In a way, the novel also reminds me somewhat of James Joyce’s “Ulysses,” except that it is written in clear prose and complete sentences. The tale is related in a disjointed stream of consciousness, flitting from topic to topic, but is grouped into eleven “chapters,” various phases of Andrew’s life. Apparently, Mr. Doctorow set out to write a book of very different quality than his previous efforts, which include such popular novels as “World’s Fair,” “Billy Bathgate,” Loon Lake” and “Ragtime” [which also found its way into a hit musical].

    It is unfortunate that this novel may not attract readers of his previous work, although it should gain plenty of critical acclaim. As such, it is recommended.

    7 out of 7 people found this review helpful.

    Was this review helpful? Yes  No   Report this review
  • Posted January 26, 2014

    E.L. Doctorow is one of my favorite writers -- probably my favor

    E.L. Doctorow is one of my favorite writers -- probably my favorite living author. I've read everything by him and have read many of his books more than once. This book ended up being a great disappointment. Sure, all the beautiful poetic prose is there but it quickly turns into a long, boring political diatribe. OK, we get it. Doctorow doesn't like Bush. I didn't need 200 grueling pages to figure that one out. It's a one-sided view into a presidency wrapped up in a mean-spirited, elitist binder. What could have been a great story ends up being a petty political treatise.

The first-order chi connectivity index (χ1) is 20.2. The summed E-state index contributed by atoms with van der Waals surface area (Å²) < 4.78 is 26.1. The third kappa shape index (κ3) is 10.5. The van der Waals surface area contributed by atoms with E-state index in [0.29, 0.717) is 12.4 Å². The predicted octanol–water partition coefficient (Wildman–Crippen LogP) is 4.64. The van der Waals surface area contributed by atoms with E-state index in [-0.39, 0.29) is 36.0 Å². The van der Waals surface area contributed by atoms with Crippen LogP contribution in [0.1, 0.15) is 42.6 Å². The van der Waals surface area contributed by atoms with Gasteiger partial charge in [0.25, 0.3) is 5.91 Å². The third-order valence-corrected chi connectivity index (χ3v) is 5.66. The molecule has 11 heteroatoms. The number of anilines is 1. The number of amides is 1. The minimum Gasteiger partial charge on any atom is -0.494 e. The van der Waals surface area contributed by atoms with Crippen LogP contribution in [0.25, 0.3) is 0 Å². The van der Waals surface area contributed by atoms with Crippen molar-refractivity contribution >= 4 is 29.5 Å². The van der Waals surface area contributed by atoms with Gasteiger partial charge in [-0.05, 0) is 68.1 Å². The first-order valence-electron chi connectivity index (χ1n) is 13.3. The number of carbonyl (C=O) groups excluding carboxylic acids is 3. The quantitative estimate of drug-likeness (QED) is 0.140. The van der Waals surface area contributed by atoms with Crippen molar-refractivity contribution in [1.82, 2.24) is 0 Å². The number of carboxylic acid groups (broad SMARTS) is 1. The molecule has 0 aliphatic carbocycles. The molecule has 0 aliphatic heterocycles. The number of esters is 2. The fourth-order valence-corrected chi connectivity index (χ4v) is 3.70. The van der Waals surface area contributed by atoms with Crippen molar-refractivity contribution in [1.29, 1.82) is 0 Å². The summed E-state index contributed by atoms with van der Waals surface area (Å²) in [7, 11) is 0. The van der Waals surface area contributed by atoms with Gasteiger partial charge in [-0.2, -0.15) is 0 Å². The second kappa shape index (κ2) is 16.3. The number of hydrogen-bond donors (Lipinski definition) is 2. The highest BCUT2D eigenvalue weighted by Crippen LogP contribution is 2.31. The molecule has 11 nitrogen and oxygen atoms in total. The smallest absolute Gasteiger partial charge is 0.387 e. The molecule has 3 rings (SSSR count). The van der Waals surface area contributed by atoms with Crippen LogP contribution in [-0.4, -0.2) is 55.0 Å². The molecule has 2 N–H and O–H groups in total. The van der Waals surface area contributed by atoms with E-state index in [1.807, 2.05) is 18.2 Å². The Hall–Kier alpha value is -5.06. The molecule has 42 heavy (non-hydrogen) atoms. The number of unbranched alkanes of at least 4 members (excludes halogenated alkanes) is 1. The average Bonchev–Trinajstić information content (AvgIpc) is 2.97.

Get off your soapbox, Doctorow! It's not a good look for you. Other books weave in your political leanings but not in such a boring and uninspired way. (And, actually, the Blame Bush methodology has become, in general, just a little tired and overworked these days.) This book, which I so long anticipated and started reading with fanaticism, became drudgery half-way through. I celebrated when I finally got to the end, not because it was a great book but because it wasn't, and because I want to read great things by Doctorow, not whiney harangues

    5 out of 7 people found this review helpful.

    Was this review helpful? Yes  No   Report this review
  • Anonymous

    Posted February 4, 2014

    I wish they had a zero star rating. Luckily, the book was very

    I wish they had a zero star rating. Luckily, the book was very short so I suffered through to the end. While starting with an interesting concept, the writer got lost about halfway through and turned to the old reliable September 11th link followed by completely directionless whining about President Bush. A complete waste of time and money.

    2 out of 4 people found this review helpful.

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  • Anonymous

    Posted January 28, 2014

    DON'T READ THIS!!!!!!!!!!!!!!!!!!!!!!!!!!!!!!!!!!!

    Probably the worst book ever!!!!!!!!!!!!!!!!!!!!!!!!!!!!!!!!!!!!!!!!!!!!!!!!!!!!!!!!!!!!!!!!!!!!!!!!

    2 out of 6 people found this review helpful.

    Was this review helpful? Yes  No   Report this review